And [there is] a saying: "for if only a single spark catches hold of it, it will set aflame an eiresione." Meaning it will burn [it].[4] An eiresione [is] a branch of olive or laurel woven around from woollen fillets, with bread hung from it and a kotyle, which is a half-pint cup, and figs and all good things. This they set in front of their houses and would replace it annually.
Otherwise [sc. defined as follows]. An eiresione [is] a branch of olive with woollen fillets woven in; it was hung with produce of all kinds; they set it in front of their doors in accordance with an ancient oracle. For they say that when plague gripped all the land, the god called for Athenians to celebrate the sacrifice of the Proerosia to Demeter on behalf of everyone; for this reason they send to Athens from everywhere the first-fruits of the produce.[5]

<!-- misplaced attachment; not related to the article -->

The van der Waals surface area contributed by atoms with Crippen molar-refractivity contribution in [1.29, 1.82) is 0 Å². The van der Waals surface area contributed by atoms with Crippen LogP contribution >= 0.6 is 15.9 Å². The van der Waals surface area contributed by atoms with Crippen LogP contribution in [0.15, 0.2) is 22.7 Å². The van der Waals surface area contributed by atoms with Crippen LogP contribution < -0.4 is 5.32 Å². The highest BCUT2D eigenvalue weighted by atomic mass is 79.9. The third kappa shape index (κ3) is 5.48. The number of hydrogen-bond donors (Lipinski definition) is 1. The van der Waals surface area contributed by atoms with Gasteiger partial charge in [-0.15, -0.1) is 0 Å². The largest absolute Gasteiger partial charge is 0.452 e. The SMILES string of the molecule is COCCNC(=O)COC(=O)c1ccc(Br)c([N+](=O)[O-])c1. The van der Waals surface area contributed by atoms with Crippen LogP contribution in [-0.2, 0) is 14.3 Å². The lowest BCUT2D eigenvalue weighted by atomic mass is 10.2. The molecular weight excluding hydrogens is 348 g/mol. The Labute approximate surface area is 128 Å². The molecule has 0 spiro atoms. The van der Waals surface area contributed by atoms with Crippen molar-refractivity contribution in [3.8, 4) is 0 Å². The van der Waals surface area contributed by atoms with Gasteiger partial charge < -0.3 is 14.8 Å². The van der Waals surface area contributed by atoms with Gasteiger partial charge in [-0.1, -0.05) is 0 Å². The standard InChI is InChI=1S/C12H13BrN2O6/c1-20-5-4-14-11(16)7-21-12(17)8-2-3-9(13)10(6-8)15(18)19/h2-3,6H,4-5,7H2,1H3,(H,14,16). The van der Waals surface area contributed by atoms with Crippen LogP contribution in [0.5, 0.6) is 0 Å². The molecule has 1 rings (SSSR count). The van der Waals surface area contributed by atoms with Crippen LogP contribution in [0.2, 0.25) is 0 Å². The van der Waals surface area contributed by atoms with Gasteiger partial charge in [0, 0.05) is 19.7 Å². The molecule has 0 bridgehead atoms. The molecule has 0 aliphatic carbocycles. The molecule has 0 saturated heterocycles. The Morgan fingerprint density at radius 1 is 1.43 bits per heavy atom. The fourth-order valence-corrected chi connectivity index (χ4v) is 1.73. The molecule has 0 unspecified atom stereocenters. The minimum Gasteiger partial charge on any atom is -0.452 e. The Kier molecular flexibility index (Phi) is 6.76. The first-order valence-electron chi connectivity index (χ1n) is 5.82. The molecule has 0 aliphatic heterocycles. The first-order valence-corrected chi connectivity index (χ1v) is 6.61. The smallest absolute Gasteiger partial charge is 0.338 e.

Alternatively: at the Pyanopsia and Thargelia [festivals] Athenians sacrifice to Helios and Seasons; the boys bring the aforementioned fruits, and they hang them up in front of their doors. In accordance with an oracle they used to carry out this hanging for the purpose of averting plague.
An eiresione is named from the woollen fillets (eria).[6]
Greek Original: